African Studies Lecture Series 2011-2012
All Lectures Start at 1 pm. Lectures are held in the Mills International Center, in the EMU.
The formal talks will be followed by Q&A and refreshments. The speakers will meet with interested undergraduates from 2:30-3:00 pm, and be available to meet with faculty and graduate students between 3-5 pm.
Contact firstname.lastname@example.org or email@example.com to arrange a meeting with a speaker.
Monday, October 17, 2011—Dr. Juli McGruder, Anthropology and Occupational Therapy, University of Puget Sound
“Interrogating the WHO’s finding of a more benign schizophrenia in poor countries: Lessons from Zanzibar”
Dr. McGruder is an occupational therapist and medical anthropologist who has worked on the island of Zanzibar for over 20 years. Her work combines practical experience in mental health therapeutic programs with an academic interest in cross-cultural concepts of health and disease. In this talk, she will contextualize the WHO’s finding that individuals diagnosed with schizophrenia have a better chance of recovery in poor countries than rich ones through a discussion of her ethnographic work in Zanzibar.
Thursday, October 27, 2011—Dr. Lioba Moshi, Linguistics/African Languages, University of Georgia
“The Manifestation of Cultural and Gender Roles in Some African Languages”
Dr. Moshi is a leading scholar in the pedagogy of African languages and Director of the African Studies Institute at the University of Georgia. Educated in Tanzania, England, and the United States, she has worked extensively on the importance of cultural contexts in Kiswahili language instruction and has run numerous study abroad programs for undergraduates interested in learning Kiswahili. In this talk, she will examine how cultural concepts of social and gender roles are embedded in African languages.
Thursday, November 10, 2011—Dr. Joyce Millen, Anthropology, Willamette University
“Philoblidarity: New Paradigms for a More Authentic African Independence”
Dr. Millen holds graduate degrees in public health and anthropology and was the Director of the Institute for Health and Social Justice in Boston prior to joining Willamette. She has conducted ethnomedical and epidemiological research in West Africa, particularly in Senegal where she was a Peace Corps volunteer and lived for over eight years. She is also an editor of Dying for Growth: Global Inequity and the Health of the Poor, and Global AIDS. In this talk, she will discuss her current ethnographic work with skilled Africans living abroad who are bringing health resources to their home countries.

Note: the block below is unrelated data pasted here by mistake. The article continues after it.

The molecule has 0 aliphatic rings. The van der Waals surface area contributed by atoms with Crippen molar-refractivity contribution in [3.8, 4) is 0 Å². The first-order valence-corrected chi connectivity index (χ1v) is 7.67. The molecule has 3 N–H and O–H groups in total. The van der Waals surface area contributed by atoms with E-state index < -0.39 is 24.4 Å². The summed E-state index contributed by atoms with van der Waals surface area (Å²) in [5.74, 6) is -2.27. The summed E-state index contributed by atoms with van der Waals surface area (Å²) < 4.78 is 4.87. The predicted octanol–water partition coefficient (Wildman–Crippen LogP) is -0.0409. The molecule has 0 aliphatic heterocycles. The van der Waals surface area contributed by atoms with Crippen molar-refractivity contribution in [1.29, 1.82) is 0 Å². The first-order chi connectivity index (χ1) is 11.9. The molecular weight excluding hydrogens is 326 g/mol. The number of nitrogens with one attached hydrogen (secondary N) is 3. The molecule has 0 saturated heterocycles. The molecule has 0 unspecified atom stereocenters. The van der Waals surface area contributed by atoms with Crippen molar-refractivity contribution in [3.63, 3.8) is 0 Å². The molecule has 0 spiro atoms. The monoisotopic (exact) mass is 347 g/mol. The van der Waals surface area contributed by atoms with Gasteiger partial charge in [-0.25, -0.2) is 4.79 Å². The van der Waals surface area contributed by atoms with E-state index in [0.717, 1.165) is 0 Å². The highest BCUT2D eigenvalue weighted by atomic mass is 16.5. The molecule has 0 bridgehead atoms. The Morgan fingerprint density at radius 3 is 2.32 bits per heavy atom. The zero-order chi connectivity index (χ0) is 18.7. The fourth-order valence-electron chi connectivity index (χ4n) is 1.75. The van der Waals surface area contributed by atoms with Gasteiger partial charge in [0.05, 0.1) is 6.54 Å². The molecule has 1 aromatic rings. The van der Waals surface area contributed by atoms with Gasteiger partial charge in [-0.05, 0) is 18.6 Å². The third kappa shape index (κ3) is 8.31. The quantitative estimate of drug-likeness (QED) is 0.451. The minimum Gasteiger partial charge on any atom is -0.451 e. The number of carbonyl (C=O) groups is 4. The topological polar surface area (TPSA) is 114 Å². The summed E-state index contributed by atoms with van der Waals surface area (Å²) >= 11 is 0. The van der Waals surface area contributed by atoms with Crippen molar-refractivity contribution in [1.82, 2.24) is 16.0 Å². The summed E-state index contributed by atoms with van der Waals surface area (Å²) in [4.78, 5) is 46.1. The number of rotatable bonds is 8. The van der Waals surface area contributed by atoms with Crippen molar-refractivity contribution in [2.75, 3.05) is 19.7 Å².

Tuesday, January 24, 2012 — Dr. Steven Rupert, History, Oregon State University
“An Environmental History of Zimbabwe’s Highveld”
Dr. Rubert is an economic historian with a long-standing interest in colonial era Zimbabwe and is the author of The Historical Dictionary of Zimbabwe. He has studied such topics as tobacco farming and wage labor, and, more recently, a comparison of the cultural, socio-political, and economic contexts of health care for indigenous Africans and white settlers. In this talk he will explore how colonial policies impacted the environment of the central region of Zimbabwe, as well as events since the late 1990s.
Tuesday, February 14, 2012 — Dr. Jocelyn Mueller, Biology, Tufts University
“Including Local Ecological Knowledge in Global Initiatives in Niger”
Dr. Mueller is an ecologist with an interest in the potential contributions of local knowledge to formulating better models of ecological process. Working in the W Transborder Park in southwestern Niger, where she was a Peace Corps volunteer, her fieldwork combines ecological surveys with interviews and participatory research in collaboration with local communities. In this talk, she will explore the advantages and difficulties of incorporating local ecological knowledge into conservation policy.
Tuesday, February 28, 2012 — Dr. Stephen Dueppen, Anthropology, University of Oregon
“Spiritual Leadership and Dispersed Power in Prehistoric Burkina Faso”
Dr. Dueppen is an archaeologist who is spending two years at the University of Oregon as an ACLS New Faculty Fellow. He has conducted fieldwork in Senegal, Kenya, and Burkina Faso, where he currently directs the Kirikongo Archaeological Project. His research at Kirikongo focuses on the development of institutionalized inequalities and their rejection and replacement by an egalitarian political system in the 12th century CE. In this talk, he will discuss sources of spiritual authority and power in Voltaic societies and their diverse local manifestations.
Thursday, April 19, 2012 — Dr. Jennifer Tappan, History, Portland State University
“A Healthy Child Comes from A Healthy Mother: Malnutrition and Motherhood in Buganda, 1950-1974.”
Dr. Tappan is a medical historian who has conducted extensive archival work in Uganda and Great Britain with an emphasis on the local reactions to policy changes and public health campaigns. In this talk, she will examine popular conceptions and policy regarding nutrition for expecting and new mothers in pre- and post independence Buganda.
Thursday, May 10, 2012 — Dr. Isidore Lobnibe, Anthropology, Western Oregon University
“The Immigrant Factor in Ghanaian Electoral Politics and The Politics of Belonging in Brong Ahafo.”
Dr. Lobnibe is a socio-cultural anthropologist working in Ghana with interests in peasant economy, political economy, agrarian and environmental systems, labor migration, social organization, popular culture, historiography, and the Black Diaspora. Educated in Ghana and the United States, his current research focuses on the impact of migration from rural villages to plantations on both home communities and the migrants themselves. In this paper, he will explore how these migrants are incorporated into the modern state political system.
Organized by Daphne Gallagher & Melissa Graboyes
(firstname.lastname@example.org & email@example.com)